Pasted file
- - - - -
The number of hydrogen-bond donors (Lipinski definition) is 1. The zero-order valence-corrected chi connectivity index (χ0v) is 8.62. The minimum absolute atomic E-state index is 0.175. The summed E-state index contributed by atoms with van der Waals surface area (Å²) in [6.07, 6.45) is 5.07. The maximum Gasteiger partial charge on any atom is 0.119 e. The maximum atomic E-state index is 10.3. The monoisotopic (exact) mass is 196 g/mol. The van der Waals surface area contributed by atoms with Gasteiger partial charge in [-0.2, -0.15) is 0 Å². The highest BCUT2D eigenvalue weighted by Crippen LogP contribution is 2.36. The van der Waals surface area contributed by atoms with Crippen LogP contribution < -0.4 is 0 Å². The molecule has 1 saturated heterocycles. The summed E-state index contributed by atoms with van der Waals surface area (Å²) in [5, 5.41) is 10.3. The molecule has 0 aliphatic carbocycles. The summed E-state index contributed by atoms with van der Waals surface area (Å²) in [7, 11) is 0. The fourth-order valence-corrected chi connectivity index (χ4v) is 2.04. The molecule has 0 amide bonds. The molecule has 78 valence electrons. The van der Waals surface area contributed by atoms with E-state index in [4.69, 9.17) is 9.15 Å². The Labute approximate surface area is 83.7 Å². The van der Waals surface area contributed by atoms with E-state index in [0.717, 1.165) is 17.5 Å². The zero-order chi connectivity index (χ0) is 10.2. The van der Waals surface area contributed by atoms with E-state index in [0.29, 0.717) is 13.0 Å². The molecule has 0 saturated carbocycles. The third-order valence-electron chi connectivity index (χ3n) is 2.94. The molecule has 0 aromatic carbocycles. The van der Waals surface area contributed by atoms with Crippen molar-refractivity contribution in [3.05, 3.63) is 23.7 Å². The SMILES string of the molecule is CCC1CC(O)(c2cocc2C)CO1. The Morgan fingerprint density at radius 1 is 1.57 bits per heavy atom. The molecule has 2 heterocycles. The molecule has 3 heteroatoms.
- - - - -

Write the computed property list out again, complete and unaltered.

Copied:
The number of hydrogen-bond donors (Lipinski definition) is 1. The zero-order valence-corrected chi connectivity index (χ0v) is 8.62. The minimum absolute atomic E-state index is 0.175. The summed E-state index contributed by atoms with van der Waals surface area (Å²) in [6.07, 6.45) is 5.07. The maximum Gasteiger partial charge on any atom is 0.119 e. The maximum atomic E-state index is 10.3. The monoisotopic (exact) mass is 196 g/mol. The van der Waals surface area contributed by atoms with Gasteiger partial charge in [-0.2, -0.15) is 0 Å². The highest BCUT2D eigenvalue weighted by Crippen LogP contribution is 2.36. The van der Waals surface area contributed by atoms with Crippen LogP contribution < -0.4 is 0 Å². The molecule has 1 saturated heterocycles. The summed E-state index contributed by atoms with van der Waals surface area (Å²) in [5, 5.41) is 10.3. The molecule has 0 aliphatic carbocycles. The summed E-state index contributed by atoms with van der Waals surface area (Å²) in [7, 11) is 0. The fourth-order valence-corrected chi connectivity index (χ4v) is 2.04. The molecule has 0 amide bonds. The molecule has 78 valence electrons. The van der Waals surface area contributed by atoms with E-state index in [4.69, 9.17) is 9.15 Å². The Labute approximate surface area is 83.7 Å². The van der Waals surface area contributed by atoms with E-state index in [0.717, 1.165) is 17.5 Å². The zero-order chi connectivity index (χ0) is 10.2. The van der Waals surface area contributed by atoms with E-state index in [0.29, 0.717) is 13.0 Å². The molecule has 0 saturated carbocycles. The third-order valence-electron chi connectivity index (χ3n) is 2.94. The molecule has 0 aromatic carbocycles. The van der Waals surface area contributed by atoms with Crippen molar-refractivity contribution in [3.05, 3.63) is 23.7 Å². The SMILES string of the molecule is CCC1CC(O)(c2cocc2C)CO1. The Morgan fingerprint density at radius 1 is 1.57 bits per heavy atom. The molecule has 2 heterocycles. The molecule has 3 heteroatoms.